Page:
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Dahlia - Dyssodia

(Daisy or Sunflower family)


Dahlia Cav.

Some 27 species originate from Central America, but are scarcely ever seen in cultivation. The vast majority of dahlias grown for their ornamental flowers are of hybrid origin, usually of obscure parentage. Many thousands of such cultivars have been described, of which a few hundred are available commercially. D. rosea Cav. (syn. D. variabilis Desf.) and D. juarezii hort. (the cactus dahlia) are the chief parent species, with D. pinnata Cav. and D. coccinea Cav. also being involved in the evolution of the modern cultivars. The genus is classified in the tribe Heliantheae.

A gardener's boy, aged 15 years, who had worked for three years in a dahlia nursery, developed dermatitis of the face and hands. Patch tests with leaves and flowers were negative, but there was a strong reaction to the tuber (Vryman 1933). A recurrent summer eruption in a woman was traced to a dahlia; the leaf was found to produce a positive patch test reaction in the patient, negative in controls (Calnan 1973a). Calnan (1978b) also described the case of a female (55 year old) market gardener who had recurrent dermatitis of the hands, extensor surfaces of the arms, and around the mouth and eyelids. Patch tests to dahlia flower gave a 2+ response; chrysanthemum and primula (fam. Primulaceae) both gave 1+ responses. Cueva & Mingramm (1955) mentioned that three species of Dahlia in Mexico were capable of causing dermatitis.

Cross-sensitivity to several members of the Compositae including a plant described as Dahlia variabilis was found in patients with contact allergy to liverworts of the genus Frullania Raddi, fam. Jubulaceae (Fernandez de Corres & Corrales Torres 1978). It is probable that the authors were referring to an otherwise unidentified dahlia cultivar.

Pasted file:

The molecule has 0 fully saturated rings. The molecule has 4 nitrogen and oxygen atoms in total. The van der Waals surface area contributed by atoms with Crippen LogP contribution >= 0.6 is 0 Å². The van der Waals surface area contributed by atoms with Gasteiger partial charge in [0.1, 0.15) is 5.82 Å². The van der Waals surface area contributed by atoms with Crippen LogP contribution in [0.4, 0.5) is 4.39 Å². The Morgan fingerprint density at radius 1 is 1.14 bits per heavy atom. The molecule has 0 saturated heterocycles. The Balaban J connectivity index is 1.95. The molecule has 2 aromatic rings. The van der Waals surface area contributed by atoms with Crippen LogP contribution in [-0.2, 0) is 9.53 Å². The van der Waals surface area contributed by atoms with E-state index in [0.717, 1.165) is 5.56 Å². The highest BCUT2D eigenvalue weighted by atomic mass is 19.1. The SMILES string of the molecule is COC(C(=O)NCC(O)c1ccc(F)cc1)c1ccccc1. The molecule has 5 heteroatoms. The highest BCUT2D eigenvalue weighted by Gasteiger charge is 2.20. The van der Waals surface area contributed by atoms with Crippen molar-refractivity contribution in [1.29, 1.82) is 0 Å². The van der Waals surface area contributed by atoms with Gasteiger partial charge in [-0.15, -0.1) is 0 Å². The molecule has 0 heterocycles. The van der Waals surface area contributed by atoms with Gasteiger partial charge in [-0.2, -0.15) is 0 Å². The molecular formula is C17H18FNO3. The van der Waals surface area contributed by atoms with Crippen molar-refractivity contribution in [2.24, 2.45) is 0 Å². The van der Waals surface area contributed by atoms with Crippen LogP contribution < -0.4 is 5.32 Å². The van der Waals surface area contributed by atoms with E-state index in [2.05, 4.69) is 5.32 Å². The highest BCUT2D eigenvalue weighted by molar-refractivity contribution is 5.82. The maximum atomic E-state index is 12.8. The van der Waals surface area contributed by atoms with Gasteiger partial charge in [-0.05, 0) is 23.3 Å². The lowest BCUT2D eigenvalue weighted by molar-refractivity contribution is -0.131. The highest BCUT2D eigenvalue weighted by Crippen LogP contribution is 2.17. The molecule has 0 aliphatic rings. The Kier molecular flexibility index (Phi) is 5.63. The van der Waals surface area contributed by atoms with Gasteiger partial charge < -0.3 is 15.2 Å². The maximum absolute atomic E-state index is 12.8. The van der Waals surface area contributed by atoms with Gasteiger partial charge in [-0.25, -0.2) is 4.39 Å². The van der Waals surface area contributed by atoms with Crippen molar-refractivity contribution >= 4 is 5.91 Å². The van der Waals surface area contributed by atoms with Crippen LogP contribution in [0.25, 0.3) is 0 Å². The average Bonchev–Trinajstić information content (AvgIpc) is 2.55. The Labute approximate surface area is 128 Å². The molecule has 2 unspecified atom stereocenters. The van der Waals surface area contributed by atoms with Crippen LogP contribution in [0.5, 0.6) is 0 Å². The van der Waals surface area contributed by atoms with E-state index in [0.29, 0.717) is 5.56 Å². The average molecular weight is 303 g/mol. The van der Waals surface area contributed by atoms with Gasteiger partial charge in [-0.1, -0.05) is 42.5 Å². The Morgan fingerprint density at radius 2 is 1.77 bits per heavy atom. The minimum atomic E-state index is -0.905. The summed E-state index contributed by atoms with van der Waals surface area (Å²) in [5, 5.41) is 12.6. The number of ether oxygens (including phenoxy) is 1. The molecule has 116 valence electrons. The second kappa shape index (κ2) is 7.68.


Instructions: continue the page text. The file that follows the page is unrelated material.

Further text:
Frain-Bell & Johnson (1979) observed positive patch test reactions to the oleoresin from an unidentified Dahlia in 5 from 55 patients with the photosensitivity dermatitis and actinic reticuloid syndrome.

Dahlia pinnata Cav.

McCord (1962) noted the commercial availability of an oleoresin extract of this species for patch testing. However, there appear to be no reports of dermatitis from this plant.

Dicoma niccolifera Wild

This species, which grows almost exclusively over nickel-rich substrates in a limited area of Rhodesia (Zimbabwe), is capable of hyperaccumulating nickel. A concentration of 2100 ppm in the dried plant material has been reported (Brooks 1980). The contact sensitising properties of nickel and its salts are well documented (Malten et al. 1976, Cronin 1980).

Didelta carnosa Aiton


Didelta spinosa Aiton

α-Terthienyl, a phototoxic thiophene (see Tagetes L. below), has been reported from these species (Bohlmann et al. 1973, Gommers & Voor in't Holt 1976).

Dittrichia Greuter

This is a recently described genus of 2 species previously classified in the genera Erigeron L. and Inula L.